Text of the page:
I spent more time than usual hanging out in Riga this summer. A couple of blocks from where I always stay is ‘Stūra māja’ (‘the corner house’), as the KGB building was colloquially known. This year it was opened up to the public for the first time since independence in 1991. On the corner of Stabu iela and Brīvības, it was built as a rather grand apartment building about a hundred years ago.
But from 1940-41, and again from 1944-1991,it was where the KGB “imprisoned, tortured, killed and morally humiliated its victims”, as the inscription on the austere bronze memorial outside reads. There are several fascinating temporary exhibitions in the building, the most important of which includes some grimly compelling filmed accounts of their treatment by some of Stūra māja’s survivors, including a group whose only ‘crime’ was to be interested in French culture.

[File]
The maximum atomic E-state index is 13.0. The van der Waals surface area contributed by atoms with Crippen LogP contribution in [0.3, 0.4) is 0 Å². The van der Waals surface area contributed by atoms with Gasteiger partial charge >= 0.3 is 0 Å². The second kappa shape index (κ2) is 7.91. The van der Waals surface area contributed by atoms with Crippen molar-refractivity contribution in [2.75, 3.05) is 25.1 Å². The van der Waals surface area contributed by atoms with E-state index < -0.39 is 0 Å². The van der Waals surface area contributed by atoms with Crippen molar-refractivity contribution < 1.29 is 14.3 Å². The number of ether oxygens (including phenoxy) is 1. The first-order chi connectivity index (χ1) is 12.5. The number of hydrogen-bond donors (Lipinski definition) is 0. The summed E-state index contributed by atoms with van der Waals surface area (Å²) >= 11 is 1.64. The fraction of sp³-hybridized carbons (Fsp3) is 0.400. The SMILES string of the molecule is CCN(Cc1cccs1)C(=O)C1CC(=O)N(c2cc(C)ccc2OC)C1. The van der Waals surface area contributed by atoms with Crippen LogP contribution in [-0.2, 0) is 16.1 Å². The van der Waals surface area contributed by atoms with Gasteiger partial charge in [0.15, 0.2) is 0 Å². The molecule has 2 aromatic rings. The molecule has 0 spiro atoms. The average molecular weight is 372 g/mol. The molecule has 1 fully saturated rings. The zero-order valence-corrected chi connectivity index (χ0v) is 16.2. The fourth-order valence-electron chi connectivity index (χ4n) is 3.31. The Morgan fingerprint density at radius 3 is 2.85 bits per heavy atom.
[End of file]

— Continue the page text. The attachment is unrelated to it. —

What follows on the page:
The only way to see much of the building is on a guided tour. The constantly-lit, unsanitary cells, the area where people were shot (before the killing was outsourced to Moscow), the cramped exercise area with its wire-mesh covering, the interrogation rooms, all make for a truly grim via dolorosa. We all know what the KGB was like, what they did – or we think we do – but the incredible procedural and administrative detail our guide went into made it so much more vivid and gruesomely real. As Glebs Pantelejevs, designer of the memorial says: “Behind the Chekka door we are confronted by a black wall – the monolith of inconceivable suffering – unknowable or understandable.”